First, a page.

The Tour Down Under

Why Visit the Tour Down Under The Tour Down Under is an amazing Pro Tour event held annually in Adelaide, Australia. Australia holds a certain mystique amongst foreigners – we’re far, far away, we’re often hilarious, we love beer and have strange animals. We also have very hot weather and even enjoy riding in it. Oh, and we produce fabulous wine which, serendipitously, Adelaide and its surrounds are well blessed by the presence of. Regardless of whether you live outside Australia, or are a local, I highly recommend checking out the Tour Down Under. The TDU provides an unparalleled opportunity to mix with the riders each day, and witness multiple passes of each stage. In my opinion it’s more fun than doing the Tour de France. The Tour Down Under is a laid back, cruisey event far removed from the pressure and highly regimented organisation of something like the Tour de France.

Enjoying Willunga

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The Tour Down Under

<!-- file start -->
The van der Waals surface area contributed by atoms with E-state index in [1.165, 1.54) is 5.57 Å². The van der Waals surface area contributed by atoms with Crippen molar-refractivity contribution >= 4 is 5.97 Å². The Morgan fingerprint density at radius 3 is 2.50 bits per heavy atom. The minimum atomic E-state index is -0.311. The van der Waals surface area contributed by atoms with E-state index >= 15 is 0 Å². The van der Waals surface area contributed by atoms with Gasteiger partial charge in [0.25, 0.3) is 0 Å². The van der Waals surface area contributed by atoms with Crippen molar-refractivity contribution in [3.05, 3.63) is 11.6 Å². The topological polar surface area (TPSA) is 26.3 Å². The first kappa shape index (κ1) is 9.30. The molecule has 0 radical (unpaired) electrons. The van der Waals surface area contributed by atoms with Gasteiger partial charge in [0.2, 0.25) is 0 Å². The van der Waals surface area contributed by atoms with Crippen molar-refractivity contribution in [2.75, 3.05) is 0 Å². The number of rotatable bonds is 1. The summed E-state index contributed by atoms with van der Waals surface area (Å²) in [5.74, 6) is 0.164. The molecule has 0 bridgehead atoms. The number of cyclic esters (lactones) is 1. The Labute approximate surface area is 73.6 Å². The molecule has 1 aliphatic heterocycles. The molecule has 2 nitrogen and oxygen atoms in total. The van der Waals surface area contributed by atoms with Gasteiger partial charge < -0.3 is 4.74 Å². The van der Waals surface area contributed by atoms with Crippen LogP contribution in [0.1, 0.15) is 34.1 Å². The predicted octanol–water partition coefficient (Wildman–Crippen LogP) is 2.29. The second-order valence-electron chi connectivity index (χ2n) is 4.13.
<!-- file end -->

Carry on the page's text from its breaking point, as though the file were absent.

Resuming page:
Planning Budget The major cost for international visitors will be airfares, though it’s cheaper to fly to Australia than from Australia. Expect to pay anywhere between AUD$1500 and AUD$2500 (roughly: €1215-2026 or £975£1621) for flights to Adelaide in January from Europe. Flights from LAX will run you to around AUD/USD2200 at least. Australia is quite an expensive place to visit with a high cost of living. If you’re visiting on Euro or Sterling though, I think you’ll find it much of a muchness and you’ll have a reasonable amount of purchasing power. For those coming from Europe, the UK, the States, Canada and Asia, going out for dinner can be an expensive exercise, although the quality and diversity of food in Australia is excellent (more on this later). There’s a wide variety of price points and generally speaking a decent dinner will cost you at least AUD$20 for a main. In terms of budget, I’d allow something like the numbers below. All costs are in AUD.